Don’t Be Fooled by This Vehicle Extended Warranty Mailer from Vehicle Protection Center

Update 4-10-2015: Lyle Cameron sent in an error report on this story and said, “This company is not a scam and only uses top administrators in the Vehicle Service Contract industry. Not to remove the post but to correct the information here and an apology from the creator for spreading information that isn’t true.” He did not indicate what information was not true at the time the story was originally published on 12-18-2012.

A tipster (send in your tips here) just sent in the mailer below and it’s a good opportunity to remind readers not to be fooled by extended warranty offers.

Below you will see a post card that is being sent to consumers that could be easily misinterpreted as a mailer from the vehicle manufacturer.

It looks very official and has a generic name on it, Vehicle Protection Center. I called the number on the card, 1-800-435-1130 and spoke with a representative that tried very hard to sell me extended warranty protection. He said that the Vehicle Protection Center handles Honda extended warranty service.

The representative does say that they are located in Saint Peters, Missouri on Mid Rivers Mall Drive. It appears to be this company.

While the postcard and sales representative insist that the company name is Vehicle Protection Center, that is actually a registered fictitious name for NRRM, LLC. NRRM, LLC is actually the consolidated company formed by Auto Warranty Protections Services, Inc. and National Dealers Warranty, Inc. Rudge Gilman was the president at the time of the consolidation and Nicholas Hamilton was the Secretary. – Source

It appears that both Gilman and NRRM appeared before on this site in Beware of Stop Repair Bills for Auto Warranty Contracts Says BBB.

The Auto Warranty Postcard

Before you elect to accept any such offer to sell extended vehicle warranty coverage to you, it is important to be aware that the offer does not come from your car manufacturer and there is no evidence it is supported or honored by the manufacturer.

Make sure that you receive a copy of the coverage terms and conditions before you give up any personal information or sign on the dotted line. If you want to compare the cost versus benefit, take the details on the coverage to the place you normally have work on your vehicle done and ask them if they would accept such coverage.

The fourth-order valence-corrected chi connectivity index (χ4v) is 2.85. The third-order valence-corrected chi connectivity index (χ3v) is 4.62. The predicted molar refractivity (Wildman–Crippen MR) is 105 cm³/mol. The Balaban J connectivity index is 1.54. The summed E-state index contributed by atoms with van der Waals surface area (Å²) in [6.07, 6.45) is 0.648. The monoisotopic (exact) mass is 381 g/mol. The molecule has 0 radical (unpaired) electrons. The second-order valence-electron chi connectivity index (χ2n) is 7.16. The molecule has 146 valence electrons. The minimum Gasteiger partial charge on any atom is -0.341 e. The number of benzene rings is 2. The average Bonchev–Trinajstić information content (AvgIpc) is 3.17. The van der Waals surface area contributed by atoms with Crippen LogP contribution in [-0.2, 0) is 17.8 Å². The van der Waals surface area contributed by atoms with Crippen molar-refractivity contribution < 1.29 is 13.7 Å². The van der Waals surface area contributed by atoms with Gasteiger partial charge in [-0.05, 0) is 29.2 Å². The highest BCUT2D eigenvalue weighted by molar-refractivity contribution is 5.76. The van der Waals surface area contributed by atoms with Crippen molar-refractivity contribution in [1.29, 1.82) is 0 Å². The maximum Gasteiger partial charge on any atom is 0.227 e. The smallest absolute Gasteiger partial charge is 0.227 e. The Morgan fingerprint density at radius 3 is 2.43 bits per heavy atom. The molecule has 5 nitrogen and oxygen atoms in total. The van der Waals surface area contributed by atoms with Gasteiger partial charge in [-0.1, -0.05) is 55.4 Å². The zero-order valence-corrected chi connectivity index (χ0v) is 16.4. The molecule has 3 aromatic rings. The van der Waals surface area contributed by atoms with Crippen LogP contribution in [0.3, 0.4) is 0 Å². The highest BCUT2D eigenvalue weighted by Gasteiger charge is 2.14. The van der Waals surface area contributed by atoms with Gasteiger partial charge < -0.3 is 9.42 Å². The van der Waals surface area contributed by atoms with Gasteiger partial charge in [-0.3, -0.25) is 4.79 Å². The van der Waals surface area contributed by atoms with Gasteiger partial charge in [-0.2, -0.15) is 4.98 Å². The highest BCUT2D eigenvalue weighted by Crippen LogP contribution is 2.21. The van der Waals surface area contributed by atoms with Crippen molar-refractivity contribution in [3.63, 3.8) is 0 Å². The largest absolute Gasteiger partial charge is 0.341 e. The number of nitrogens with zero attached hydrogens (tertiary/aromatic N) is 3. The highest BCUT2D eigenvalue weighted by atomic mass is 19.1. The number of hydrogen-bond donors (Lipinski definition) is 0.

I would recommend that anyone considering using such a company should read How to Check Out a Business or Company to Avoid Getting Scammed or Ripped Off.


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52 thoughts on “Don’t Be Fooled by This Vehicle Extended Warranty Mailer from Vehicle Protection Center”

  1. *Also known as Powertrain Enhanced Service or Advanced Vehicle Protection Center and through? American Auto Shield*

    This is an absolute scam with terrible customer service. I, being the dumb dumb that I am, signed up for the Auto Coverage for my new-to-me vehicle after “my protection specialist” told me that I couldn’t call back because the coverage offer wouldn’t be available. (First Red Flag, folks.) He said many times, though, that I could get my $169 downpayment completely refunded within 30 days and that the call was recorded. I thought it would be a hassle to refund, but probably not too bad, right?


    As soon as I was able to get the right contact information from the protection specialist (which took 3 phone calls by the way), I was on hold for about 20 minutes.

    Then it really got bad.

    I spoke to a representative who would not only not let me speak, he undermined both me as a woman saying phrases like “is your husband there?” and “it sounds like your husband is making you cancel this service, not you.” (Um, how dare you?) He kept asking irrelevant questions, and truly would not let us get a single word out. At one point he questioned my husband’s common sense! He said phrases like “you have not given me a logical reason to cancel this coverage.”

    Here is the real kicker – After a 20-minute phone call of questioning our intelligence and being generally the worst, he said “fine, you will get your refund in 7 days” and HUNG UP ON US IMMEDIATELY.

    Needless to say, do not fall for this crap. I learned my lesson the hard way, but please be smarter than me! Stay away!

  2. There is now a “hit” contract out for the owner and employee(s) of this “company”. Should be all cleaned up pretty soon. Should not be a problem in a few weeks.

  3. In my opinion, they are engaged in deceptive advertising at least in Texas. Their letters strongly imply one is a customer by using customer i.d.s even though one has not purchased anything from them and purchased a manufacturer’s warranty. Highly Deceptive.


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